The stories then, briefly, are the tale of a mysterious plant-like creature from Gahan Wilson, which includes his oddly threatening illustrations. E. Lily Yu presents the reader with sentient bees and wasps. Frank R Stockton’s story, The Griffin and the Minor Canon, feels like the closest to traditional westernised mythology, while Nnedi Okorafor taps into Nigerian lore with Ozioma the Wicked, who is the girl who talks to snakes. Gaiman’s contribution is a wonderful story of the Sunbird and the infamous Epicurean Club. Next up is a tale of gods and dragons from Diana Wynne Jones: The Sage of Theare. Saki tells a tale of a boy and a beast…or is it? Meanwhile, the comically delightful story of the Cockatoucan comes from E Nesbit. Co-editor Headley’s contribution is Moveable Beast, an intriguing piece about a beast who can be found in a mini-forest. Larry Niven combines science fiction with the magical in The Flight of the Horse and fellow science fiction author Samuel R Delany presents Prismatica which is about a creature in a trunk and is a story of colour. Megan Kurahige is influenced again by this idea of Natural History museums with her story The Manticore, the Mermaid and Me. The longest work, and probably the most fun, is a story by Anthony Boucher called The Compleat Werewolf. Nalo Hopkinson presents more traditional mythology with The Smile on the Face based on the idea magical trees. Avram Davidson’s creature is perhaps the most unusual and intriguing of all. Read Or all the seas with oysters to see why. Finally, as Gaiman says, the concluding tale features the most ‘natural of unnatural creatures’ in Peter S Beagle’s Come Lady Death. So as you can see, a refreshingly diverse set of storytellers brought together under a common umbrella.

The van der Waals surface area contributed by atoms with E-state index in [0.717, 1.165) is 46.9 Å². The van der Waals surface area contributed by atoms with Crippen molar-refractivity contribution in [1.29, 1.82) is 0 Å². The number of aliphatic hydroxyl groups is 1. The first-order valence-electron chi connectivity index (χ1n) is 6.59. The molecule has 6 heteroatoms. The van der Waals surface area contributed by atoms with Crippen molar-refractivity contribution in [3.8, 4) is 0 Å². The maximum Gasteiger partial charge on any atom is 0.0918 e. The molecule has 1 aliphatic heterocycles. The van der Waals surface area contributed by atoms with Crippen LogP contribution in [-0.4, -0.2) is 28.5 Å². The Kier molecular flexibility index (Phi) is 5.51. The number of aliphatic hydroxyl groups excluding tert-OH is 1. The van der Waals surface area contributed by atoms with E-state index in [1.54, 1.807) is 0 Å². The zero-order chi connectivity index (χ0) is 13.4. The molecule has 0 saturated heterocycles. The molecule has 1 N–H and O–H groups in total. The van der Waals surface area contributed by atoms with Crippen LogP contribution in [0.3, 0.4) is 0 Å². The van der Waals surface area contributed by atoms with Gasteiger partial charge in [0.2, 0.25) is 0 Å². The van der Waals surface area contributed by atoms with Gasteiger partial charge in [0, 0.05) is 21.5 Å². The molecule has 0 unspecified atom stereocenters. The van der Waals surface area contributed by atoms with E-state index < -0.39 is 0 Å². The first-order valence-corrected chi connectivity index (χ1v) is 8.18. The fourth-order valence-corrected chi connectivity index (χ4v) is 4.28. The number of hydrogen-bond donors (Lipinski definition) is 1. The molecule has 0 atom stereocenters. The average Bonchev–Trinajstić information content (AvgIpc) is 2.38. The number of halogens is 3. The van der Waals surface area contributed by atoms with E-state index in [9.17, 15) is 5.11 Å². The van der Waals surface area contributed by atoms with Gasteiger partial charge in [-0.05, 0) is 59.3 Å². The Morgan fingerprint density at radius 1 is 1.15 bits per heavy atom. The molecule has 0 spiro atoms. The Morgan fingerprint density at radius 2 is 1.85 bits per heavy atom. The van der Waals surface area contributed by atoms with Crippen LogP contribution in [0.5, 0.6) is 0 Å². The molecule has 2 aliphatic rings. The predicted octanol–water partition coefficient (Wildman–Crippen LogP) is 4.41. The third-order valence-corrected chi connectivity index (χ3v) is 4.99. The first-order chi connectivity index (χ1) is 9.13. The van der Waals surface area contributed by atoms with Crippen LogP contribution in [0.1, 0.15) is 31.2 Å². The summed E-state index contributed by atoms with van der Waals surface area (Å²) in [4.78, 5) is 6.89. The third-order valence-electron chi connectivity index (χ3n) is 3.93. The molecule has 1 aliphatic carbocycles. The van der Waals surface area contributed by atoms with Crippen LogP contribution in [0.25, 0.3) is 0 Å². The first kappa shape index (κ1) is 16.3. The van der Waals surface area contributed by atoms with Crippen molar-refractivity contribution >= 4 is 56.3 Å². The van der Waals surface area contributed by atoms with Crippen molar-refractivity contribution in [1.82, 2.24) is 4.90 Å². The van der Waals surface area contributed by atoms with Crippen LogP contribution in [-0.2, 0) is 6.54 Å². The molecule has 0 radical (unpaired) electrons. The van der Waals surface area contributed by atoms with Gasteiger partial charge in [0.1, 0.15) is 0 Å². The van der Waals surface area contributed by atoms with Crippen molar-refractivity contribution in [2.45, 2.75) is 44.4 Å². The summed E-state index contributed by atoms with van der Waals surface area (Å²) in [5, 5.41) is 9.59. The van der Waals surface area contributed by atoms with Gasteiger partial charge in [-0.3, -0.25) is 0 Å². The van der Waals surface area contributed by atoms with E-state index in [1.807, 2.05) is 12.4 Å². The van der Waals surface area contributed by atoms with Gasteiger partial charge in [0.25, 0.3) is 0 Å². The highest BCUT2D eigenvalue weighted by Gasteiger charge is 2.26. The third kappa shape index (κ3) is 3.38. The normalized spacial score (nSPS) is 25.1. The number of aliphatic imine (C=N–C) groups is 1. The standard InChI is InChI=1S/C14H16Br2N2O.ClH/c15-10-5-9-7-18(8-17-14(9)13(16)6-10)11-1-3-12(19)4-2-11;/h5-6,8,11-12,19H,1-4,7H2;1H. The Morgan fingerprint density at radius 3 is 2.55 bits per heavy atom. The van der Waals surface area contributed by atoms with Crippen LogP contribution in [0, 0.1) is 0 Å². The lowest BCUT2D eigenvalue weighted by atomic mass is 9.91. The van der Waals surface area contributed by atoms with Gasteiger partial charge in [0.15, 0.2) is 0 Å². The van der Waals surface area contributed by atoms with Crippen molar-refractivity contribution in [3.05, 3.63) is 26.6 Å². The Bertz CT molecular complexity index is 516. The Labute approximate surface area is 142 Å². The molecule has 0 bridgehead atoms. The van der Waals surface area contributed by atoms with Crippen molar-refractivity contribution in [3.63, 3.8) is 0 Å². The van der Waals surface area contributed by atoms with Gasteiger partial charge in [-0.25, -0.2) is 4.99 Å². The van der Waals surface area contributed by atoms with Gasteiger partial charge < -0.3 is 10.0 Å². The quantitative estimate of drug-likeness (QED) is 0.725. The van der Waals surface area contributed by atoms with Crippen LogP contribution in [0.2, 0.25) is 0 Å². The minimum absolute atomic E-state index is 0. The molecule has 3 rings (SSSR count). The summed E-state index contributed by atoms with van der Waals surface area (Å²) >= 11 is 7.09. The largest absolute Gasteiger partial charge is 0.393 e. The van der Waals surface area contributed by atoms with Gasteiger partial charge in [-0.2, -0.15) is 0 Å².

There is a good consistency of story-telling across all of these, but as in all collections, some stories stand out and others are weaker. Yu’s is perhaps the most forgettable, but only because in a menagerie of such wonders, cartographer wasps and anarchist bees are the least wonderful. Gaimen’s entry is enchanting; Boucher’s was the most enjoyable to read. Larry Niven’s mix of science fiction and myth really worked for me, and it was delightfully witty. However, my favourite story was Stockton’s take of the griffin. It made me smile, think about the way mythology is presented and made me want to read more of his work. Okorafor and Nesbit had a similar effect. Some people use short story collections as gateways into new writers and if anyone isn’t familiar with any of these, they should really check this collection out. There isn’t a moment of brilliance, but there’s nothing to disappoint too. A solidly enjoyable walk about the best of museums; that of the imagination.